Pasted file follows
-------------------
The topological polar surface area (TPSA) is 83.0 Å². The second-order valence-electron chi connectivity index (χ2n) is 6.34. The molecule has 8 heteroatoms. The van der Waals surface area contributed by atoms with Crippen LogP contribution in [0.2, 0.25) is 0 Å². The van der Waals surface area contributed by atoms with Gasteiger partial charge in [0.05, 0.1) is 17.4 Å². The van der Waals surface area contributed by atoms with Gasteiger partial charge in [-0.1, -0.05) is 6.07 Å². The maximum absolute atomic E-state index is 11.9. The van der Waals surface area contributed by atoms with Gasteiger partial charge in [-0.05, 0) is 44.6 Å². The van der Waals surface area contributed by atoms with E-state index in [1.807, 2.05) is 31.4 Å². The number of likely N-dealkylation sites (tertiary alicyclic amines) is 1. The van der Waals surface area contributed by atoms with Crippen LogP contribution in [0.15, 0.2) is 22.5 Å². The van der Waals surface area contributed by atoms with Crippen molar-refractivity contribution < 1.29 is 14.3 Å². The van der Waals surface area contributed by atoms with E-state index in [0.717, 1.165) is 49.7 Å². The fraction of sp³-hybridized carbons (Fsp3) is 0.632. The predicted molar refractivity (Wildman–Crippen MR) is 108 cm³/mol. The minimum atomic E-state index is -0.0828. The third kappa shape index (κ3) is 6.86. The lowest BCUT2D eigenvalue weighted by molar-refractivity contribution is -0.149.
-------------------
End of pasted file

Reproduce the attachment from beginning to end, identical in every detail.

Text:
The topological polar surface area (TPSA) is 83.0 Å². The second-order valence-electron chi connectivity index (χ2n) is 6.34. The molecule has 8 heteroatoms. The van der Waals surface area contributed by atoms with Crippen LogP contribution in [0.2, 0.25) is 0 Å². The van der Waals surface area contributed by atoms with Gasteiger partial charge in [0.05, 0.1) is 17.4 Å². The van der Waals surface area contributed by atoms with Gasteiger partial charge in [-0.1, -0.05) is 6.07 Å². The maximum absolute atomic E-state index is 11.9. The van der Waals surface area contributed by atoms with Gasteiger partial charge in [-0.05, 0) is 44.6 Å². The van der Waals surface area contributed by atoms with E-state index in [1.807, 2.05) is 31.4 Å². The number of likely N-dealkylation sites (tertiary alicyclic amines) is 1. The van der Waals surface area contributed by atoms with Crippen LogP contribution in [0.15, 0.2) is 22.5 Å². The van der Waals surface area contributed by atoms with Crippen molar-refractivity contribution < 1.29 is 14.3 Å². The van der Waals surface area contributed by atoms with E-state index in [0.717, 1.165) is 49.7 Å². The fraction of sp³-hybridized carbons (Fsp3) is 0.632. The predicted molar refractivity (Wildman–Crippen MR) is 108 cm³/mol. The minimum atomic E-state index is -0.0828. The third kappa shape index (κ3) is 6.86. The lowest BCUT2D eigenvalue weighted by molar-refractivity contribution is -0.149.